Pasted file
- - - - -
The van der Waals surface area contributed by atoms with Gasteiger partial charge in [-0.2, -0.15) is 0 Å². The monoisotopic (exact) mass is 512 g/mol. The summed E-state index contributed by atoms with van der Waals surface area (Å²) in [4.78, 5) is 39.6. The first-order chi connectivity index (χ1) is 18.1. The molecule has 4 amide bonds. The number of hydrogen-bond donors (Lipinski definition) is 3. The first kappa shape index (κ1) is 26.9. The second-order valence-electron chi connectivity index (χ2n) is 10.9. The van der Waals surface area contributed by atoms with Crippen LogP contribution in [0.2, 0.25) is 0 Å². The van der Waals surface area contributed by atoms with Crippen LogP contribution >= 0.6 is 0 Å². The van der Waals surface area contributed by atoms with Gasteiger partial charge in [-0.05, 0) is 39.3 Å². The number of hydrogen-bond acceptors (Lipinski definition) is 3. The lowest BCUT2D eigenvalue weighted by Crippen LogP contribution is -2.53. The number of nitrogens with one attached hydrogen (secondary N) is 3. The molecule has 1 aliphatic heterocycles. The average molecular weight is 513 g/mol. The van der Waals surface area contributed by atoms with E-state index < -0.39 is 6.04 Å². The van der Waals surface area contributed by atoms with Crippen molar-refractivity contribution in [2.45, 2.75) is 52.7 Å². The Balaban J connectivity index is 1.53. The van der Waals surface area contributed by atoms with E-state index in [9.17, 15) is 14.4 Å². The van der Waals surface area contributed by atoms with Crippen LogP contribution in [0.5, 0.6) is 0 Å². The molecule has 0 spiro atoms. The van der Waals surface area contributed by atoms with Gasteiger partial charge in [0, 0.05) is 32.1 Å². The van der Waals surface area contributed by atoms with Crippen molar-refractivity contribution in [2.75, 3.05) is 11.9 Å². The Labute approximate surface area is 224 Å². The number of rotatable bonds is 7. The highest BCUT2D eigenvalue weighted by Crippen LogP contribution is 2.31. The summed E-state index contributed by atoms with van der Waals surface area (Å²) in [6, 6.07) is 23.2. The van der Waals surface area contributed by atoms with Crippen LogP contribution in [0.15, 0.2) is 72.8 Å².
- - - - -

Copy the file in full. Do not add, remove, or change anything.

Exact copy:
The van der Waals surface area contributed by atoms with Gasteiger partial charge in [-0.2, -0.15) is 0 Å². The monoisotopic (exact) mass is 512 g/mol. The summed E-state index contributed by atoms with van der Waals surface area (Å²) in [4.78, 5) is 39.6. The first-order chi connectivity index (χ1) is 18.1. The molecule has 4 amide bonds. The number of hydrogen-bond donors (Lipinski definition) is 3. The first kappa shape index (κ1) is 26.9. The second-order valence-electron chi connectivity index (χ2n) is 10.9. The van der Waals surface area contributed by atoms with Crippen LogP contribution in [0.2, 0.25) is 0 Å². The van der Waals surface area contributed by atoms with Crippen LogP contribution >= 0.6 is 0 Å². The van der Waals surface area contributed by atoms with Gasteiger partial charge in [-0.05, 0) is 39.3 Å². The number of hydrogen-bond acceptors (Lipinski definition) is 3. The lowest BCUT2D eigenvalue weighted by Crippen LogP contribution is -2.53. The number of nitrogens with one attached hydrogen (secondary N) is 3. The molecule has 1 aliphatic heterocycles. The average molecular weight is 513 g/mol. The van der Waals surface area contributed by atoms with E-state index < -0.39 is 6.04 Å². The van der Waals surface area contributed by atoms with Crippen molar-refractivity contribution in [2.45, 2.75) is 52.7 Å². The Balaban J connectivity index is 1.53. The van der Waals surface area contributed by atoms with E-state index in [9.17, 15) is 14.4 Å². The van der Waals surface area contributed by atoms with Crippen LogP contribution in [0.5, 0.6) is 0 Å². The molecule has 0 spiro atoms. The van der Waals surface area contributed by atoms with Gasteiger partial charge in [0, 0.05) is 32.1 Å². The van der Waals surface area contributed by atoms with Crippen molar-refractivity contribution in [2.75, 3.05) is 11.9 Å². The Labute approximate surface area is 224 Å². The number of rotatable bonds is 7. The highest BCUT2D eigenvalue weighted by Crippen LogP contribution is 2.31. The summed E-state index contributed by atoms with van der Waals surface area (Å²) in [6, 6.07) is 23.2. The van der Waals surface area contributed by atoms with Crippen LogP contribution in [0.15, 0.2) is 72.8 Å².